Showing posts from April, 2021

Marcus Stroman: Native Long Island Born Pitcher (2019 - 2021)

Marcus  Earl Stroman was born May 1st 1991 on Long Island, in Medford, New York.   His mother was Puerto Rican & his father African American. His father was a Suffolk County Police Detective. His parents divorced when he was in the 5th grade.  He was very close to his grand mother, as she regularly attended his high school & college games. The five foot seven, right hander, attended Patchogue high school in Medford, Long Island. He was an outstanding pitcher & all around star baseball player.  He would face his future Mets team mate, Steven Matz who also grew up on Long Island, many times in competition. The two were even player, roommates at one time. Duke University: Stroman was drafted by the Washington Nationals in 2009 but did sign, instead electing to go to college at Duke University.  At Duke he pitched & set a Duke career record for strike outs (290 in 222 innings). He also played second base & short stop in his Duke years.  In 2012 he became the

Dillon Gee: Mets Pitcher Who Set Team Record For Most Consecutive Rookie Wins: (2010 - 2015)

Dillon Kyle Gee was born April 28th 1986 in Cleburne, Texas.  He pitched two no hitters in high school & then went on to a successful college career. The six foot one right hander attended the University of Texas at Arlington, getting drafted by the New York Mets in the 22nd round in 2007. Gee was 3-1 at Brooklyn in 2007 for the A ball Cyclones getting promoted to St. Lucie in 2008. After going 8-6 there with a 2.92 ERA (5th in the league) he was given the Sterling Award & named to the All Star team.  That year he also led the Florida State League with the lowest walk rate in the league. He was pushed up to AA Binghamton where he went 2-0 allowing four runs in 18 innings pitched (1.33 ERA). In 2009 he was limited to just nine games due to a torn labrum in his right shoulder. He recuperated well in 2010 going 13-8 for the Bisons with 165 strike outs in 161 innings although he posted a 4.96 ERA. MLB Debut: On September 7th 2010, he made his first major league s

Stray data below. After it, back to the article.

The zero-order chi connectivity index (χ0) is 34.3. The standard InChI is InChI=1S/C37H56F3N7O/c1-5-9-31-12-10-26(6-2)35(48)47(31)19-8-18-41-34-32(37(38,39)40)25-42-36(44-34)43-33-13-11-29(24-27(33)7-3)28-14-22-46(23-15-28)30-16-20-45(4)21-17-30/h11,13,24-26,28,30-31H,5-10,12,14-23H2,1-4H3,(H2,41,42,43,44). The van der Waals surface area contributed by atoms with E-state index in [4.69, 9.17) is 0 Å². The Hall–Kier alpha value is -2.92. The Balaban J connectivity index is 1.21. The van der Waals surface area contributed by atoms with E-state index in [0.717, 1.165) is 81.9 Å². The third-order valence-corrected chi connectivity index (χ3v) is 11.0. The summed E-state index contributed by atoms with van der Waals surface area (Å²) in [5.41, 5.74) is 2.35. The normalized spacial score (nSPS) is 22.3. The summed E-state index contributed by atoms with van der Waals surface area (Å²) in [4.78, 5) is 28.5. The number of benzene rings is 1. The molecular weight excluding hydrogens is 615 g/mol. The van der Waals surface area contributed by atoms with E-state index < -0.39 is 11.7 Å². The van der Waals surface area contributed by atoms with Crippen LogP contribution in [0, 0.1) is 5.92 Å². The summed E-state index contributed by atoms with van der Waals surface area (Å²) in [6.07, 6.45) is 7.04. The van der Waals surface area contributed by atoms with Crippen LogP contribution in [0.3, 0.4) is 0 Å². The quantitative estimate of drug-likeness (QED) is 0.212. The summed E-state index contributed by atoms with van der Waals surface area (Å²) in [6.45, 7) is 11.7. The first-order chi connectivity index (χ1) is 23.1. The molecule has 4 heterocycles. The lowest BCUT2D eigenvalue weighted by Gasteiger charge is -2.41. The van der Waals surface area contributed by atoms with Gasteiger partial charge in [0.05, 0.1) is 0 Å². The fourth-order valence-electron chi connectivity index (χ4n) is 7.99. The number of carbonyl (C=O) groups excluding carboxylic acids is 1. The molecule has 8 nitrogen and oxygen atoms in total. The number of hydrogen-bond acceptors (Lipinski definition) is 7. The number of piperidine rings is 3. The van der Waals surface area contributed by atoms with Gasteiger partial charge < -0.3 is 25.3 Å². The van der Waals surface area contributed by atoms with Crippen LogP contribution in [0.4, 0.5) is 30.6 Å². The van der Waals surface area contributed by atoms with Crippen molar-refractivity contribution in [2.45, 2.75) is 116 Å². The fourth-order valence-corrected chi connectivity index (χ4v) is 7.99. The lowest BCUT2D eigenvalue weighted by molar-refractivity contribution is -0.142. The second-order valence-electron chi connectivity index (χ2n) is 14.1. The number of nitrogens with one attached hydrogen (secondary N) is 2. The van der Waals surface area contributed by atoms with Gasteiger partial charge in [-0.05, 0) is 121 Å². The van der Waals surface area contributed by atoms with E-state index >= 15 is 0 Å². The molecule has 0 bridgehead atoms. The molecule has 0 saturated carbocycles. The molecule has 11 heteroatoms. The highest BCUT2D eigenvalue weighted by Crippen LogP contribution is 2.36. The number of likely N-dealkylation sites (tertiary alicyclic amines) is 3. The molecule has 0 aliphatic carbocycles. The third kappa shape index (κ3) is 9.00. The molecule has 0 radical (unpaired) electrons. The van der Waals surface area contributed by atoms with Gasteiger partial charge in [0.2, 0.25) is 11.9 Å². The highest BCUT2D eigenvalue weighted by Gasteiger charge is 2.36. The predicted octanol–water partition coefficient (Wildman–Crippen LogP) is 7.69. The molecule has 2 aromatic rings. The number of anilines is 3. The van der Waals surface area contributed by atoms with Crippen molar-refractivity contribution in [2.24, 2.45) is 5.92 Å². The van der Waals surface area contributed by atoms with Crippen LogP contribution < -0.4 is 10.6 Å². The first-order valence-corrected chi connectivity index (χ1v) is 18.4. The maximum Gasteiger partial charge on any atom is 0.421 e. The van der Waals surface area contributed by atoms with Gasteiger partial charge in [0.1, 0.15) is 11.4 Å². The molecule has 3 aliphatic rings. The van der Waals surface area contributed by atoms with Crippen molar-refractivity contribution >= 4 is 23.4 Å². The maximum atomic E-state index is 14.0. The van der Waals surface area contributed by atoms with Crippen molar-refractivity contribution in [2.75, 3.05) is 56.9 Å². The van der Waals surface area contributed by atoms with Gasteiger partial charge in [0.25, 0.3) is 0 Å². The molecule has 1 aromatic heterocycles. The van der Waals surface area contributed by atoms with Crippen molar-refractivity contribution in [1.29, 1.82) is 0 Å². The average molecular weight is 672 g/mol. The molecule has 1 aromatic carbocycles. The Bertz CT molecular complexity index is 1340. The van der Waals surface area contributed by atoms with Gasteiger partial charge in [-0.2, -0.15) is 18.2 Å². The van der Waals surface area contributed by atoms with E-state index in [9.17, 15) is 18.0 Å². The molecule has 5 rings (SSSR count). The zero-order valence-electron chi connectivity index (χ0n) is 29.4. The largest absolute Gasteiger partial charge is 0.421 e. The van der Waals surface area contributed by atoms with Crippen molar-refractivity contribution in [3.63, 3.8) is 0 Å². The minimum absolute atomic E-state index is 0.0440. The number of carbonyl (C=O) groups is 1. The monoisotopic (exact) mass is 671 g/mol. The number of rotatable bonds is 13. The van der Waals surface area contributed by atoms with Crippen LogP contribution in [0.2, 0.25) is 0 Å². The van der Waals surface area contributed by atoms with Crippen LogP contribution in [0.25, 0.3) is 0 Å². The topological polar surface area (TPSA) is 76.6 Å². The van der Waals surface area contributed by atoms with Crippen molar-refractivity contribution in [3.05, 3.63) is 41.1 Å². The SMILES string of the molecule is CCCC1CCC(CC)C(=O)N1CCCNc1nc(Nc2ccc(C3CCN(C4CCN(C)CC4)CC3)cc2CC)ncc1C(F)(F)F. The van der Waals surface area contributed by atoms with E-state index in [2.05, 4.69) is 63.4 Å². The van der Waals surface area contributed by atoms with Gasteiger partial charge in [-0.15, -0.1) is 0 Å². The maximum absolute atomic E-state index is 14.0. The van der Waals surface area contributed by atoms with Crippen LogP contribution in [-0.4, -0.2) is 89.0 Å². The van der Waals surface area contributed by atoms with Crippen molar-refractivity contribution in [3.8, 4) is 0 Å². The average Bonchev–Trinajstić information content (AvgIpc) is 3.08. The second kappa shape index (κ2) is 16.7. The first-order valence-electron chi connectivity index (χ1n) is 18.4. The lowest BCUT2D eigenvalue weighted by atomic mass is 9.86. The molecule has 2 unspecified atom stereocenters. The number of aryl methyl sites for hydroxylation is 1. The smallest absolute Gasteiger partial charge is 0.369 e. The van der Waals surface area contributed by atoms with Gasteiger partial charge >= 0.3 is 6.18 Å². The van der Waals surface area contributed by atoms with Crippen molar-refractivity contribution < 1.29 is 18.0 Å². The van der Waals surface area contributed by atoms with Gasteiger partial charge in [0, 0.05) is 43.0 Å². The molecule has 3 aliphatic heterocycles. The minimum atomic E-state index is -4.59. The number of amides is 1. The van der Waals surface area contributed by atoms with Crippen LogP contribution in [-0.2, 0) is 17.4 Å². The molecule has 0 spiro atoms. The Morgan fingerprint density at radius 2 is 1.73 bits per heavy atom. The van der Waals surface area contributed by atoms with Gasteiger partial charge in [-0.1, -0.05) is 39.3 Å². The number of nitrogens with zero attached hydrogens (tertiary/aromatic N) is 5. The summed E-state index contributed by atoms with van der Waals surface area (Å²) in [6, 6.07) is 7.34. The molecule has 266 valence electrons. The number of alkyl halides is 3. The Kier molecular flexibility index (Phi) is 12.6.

Remembering Mets History (1973): N.L. Champion Mets Score Season High 13 Runs

April 22nd, 1973: Yogi Berra's New York Mets (8-6) faced off against Gene Mauch's Montreal Expos (6-7) for a classic Sunday afternoon double header. A crowd of 27, 230 came out to Shea Stadium on this Easter Sunday. In the first game, that years Cy Young Award winner, Tom Seaver went up against the Expos' John Strohmayer. Strohmayer would pitch for the Mets later in the season & again in 1974. T he Expos Ron Fairly, hit a lead off second inning HR and Strohmayer held down the Mets scoreless through the end of the 8th inning. He was relieved by relief ace, Mike Marshall who allowed a leadoff 9th inning walk to Jim Fregosi. He then threw a wild pitch advancing him to second. Jerry Grote sacrificed Fregosi to third & pinch hitter Ken Boswell came through with a base hit tying the game.  Newly acquired Mets relief pitcher Phil Hennigan, had his own troubles in the 10th inning. He walked John Boccabella, then walked pinch hitter Boots Day, intentionally. Aft

The Winningest Left Handed Pitcher of All Time- One Time New York Met: Warren Spahn (1965)

Warren Edward Spahn was born on April 23, 1921 in Buffalo New York, being named after President Warren Harden. The tall six foot lefty, was known as "the Invincible one" and became the winningest left handed pitcher of all time. He came up with Boston Braves in 1942 briefly before serving military time in the Military during World War II. In the war his heroic efforts won him a Purple Heart & a Bronze Star. He returned back to pitching by 1946 at the age of 26 going 8-5 with a 2.94 ERA. Quotes: "People say that my absence from the big leagues may have cost me a chance to win 400 games. But I don't know about that. I matured a lot in three years, and I think I was better equipped to handle major league hitters at 25 than I was at 22. Also, I pitched until I was 44. Maybe I wouldn't have been able to do that otherwise." In Boston he along with the number two man on the staff Johnny Sain, were so much better than the rest of the staff they inspir